Yukon government gives $175k to projects aimed at preventing violence against Indigenous women

Four projects were supported via the Prevention of Violence against Aboriginal Women Fund

Yukonomist Keith Halliday
Yukonomist: You don’t know what you’ve got ‘til it’s gone

When I was a kid, CP Air had a monopoly on flights… Continue reading

EDITORIAL: Don’t let the City of Whitehorse distract you

A little over two weeks after Whitehorse city council voted to give… Continue reading

Whitehorse City Hall. (Joel Krahn/Yukon News file)
City hall, briefly

A look at decisions made by Whitehorse city council this week

Northwestel has released the proposed prices for its unlimited plans. Unlimited internet in Whitehorse and Carcross could cost users between $160.95 and $249.95 per month depending on their choice of package. (Yukon News file)
Unlimited internet options outlined

Will require CRTC approval before Northwestel makes them available

Legislative assembly on the last day of the fall sitting in Whitehorse. Yukon’s territorial government will sit for 45 days this sitting instead of 30 days to make up for lost time caused by COVID-19 in the spring. (Crystal Schick/Yukon News file)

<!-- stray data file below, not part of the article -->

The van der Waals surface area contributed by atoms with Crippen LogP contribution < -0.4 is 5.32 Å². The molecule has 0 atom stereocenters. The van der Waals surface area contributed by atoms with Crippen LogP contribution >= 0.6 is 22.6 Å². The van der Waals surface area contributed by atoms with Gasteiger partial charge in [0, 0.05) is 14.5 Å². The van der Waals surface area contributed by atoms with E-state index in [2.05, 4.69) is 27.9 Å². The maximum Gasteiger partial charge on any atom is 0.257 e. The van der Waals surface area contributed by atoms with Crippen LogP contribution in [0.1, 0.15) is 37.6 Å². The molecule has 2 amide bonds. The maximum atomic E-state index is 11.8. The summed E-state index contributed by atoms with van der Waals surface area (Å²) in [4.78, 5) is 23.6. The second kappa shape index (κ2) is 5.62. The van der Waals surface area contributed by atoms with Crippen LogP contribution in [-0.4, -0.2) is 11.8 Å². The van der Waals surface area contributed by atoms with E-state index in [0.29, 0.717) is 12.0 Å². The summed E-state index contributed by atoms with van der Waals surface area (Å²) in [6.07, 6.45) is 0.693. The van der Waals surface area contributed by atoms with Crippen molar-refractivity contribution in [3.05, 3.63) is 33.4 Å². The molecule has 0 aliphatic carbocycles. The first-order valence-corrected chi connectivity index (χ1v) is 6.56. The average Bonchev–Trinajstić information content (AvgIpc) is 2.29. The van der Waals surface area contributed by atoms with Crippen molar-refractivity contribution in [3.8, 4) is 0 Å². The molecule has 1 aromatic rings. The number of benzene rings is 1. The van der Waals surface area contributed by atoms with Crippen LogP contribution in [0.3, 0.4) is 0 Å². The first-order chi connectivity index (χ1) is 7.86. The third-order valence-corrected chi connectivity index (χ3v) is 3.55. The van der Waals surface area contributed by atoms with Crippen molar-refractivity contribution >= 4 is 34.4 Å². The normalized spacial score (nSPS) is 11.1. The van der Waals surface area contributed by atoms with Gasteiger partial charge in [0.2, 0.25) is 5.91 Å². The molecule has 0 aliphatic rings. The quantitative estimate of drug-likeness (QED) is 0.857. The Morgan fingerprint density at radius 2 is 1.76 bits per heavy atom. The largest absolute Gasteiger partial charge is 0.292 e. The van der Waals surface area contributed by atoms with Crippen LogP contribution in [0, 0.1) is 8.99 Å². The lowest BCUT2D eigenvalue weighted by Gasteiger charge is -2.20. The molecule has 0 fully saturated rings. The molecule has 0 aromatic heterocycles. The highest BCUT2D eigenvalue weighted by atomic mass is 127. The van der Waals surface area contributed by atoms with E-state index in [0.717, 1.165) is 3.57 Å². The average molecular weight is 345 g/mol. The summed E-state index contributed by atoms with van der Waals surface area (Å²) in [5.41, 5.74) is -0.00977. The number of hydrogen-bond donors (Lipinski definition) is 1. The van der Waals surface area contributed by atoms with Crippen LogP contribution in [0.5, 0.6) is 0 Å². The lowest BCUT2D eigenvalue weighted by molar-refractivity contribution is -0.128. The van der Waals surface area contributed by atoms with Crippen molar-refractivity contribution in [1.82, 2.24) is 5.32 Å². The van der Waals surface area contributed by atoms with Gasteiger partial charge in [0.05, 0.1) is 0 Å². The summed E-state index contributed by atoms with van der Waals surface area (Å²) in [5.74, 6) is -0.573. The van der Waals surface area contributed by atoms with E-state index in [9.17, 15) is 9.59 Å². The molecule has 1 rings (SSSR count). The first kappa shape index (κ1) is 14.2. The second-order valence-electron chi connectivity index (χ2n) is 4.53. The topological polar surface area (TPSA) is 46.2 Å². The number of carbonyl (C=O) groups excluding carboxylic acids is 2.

Legislative assembly sitting extended

Yukon’s territorial government will sit for 45 days this sitting. The extension… Continue reading

Today’s mailbox: Mad about MAD

Letters to the editor published Oct. 16, 2020

Alkan Air hangar in Whitehorse. Alkan Air has filed its response to a lawsuit over a 2019 plane crash that killed a Vancouver geologist on board, denying that there was any negligence on its part or the pilot’s. (Crystal Schick/Yukon News file)
Alkan Air responds to lawsuit over 2019 crash denying negligence, liability

Airline filed statement of defence Oct. 7 to lawsuit by spouse of geologist killed in crash

Whitehorse city council members voted Oct. 13 to decline an increase to their base salaries that was set to be made on Jan. 1. (Crystal Schick/Yukon News file)
Council declines increased wages for 2021

Members will not have wages adjusted for CPI

A vehicle is seen along Mount Sima Road in Whitehorse on May 12. At its Oct. 13 meeting, Whitehorse city council approved the third reading for two separate bylaws that will allow the land sale and transfer agreements of city-owned land — a 127-square-metre piece next to 75 Ortona Ave. and 1.02 hectares of property behind three lots on Mount Sima Road. (Crystal Schick/Yukon News file)
Whitehorse properties could soon expand

Land sale agreements approved by council

Most Read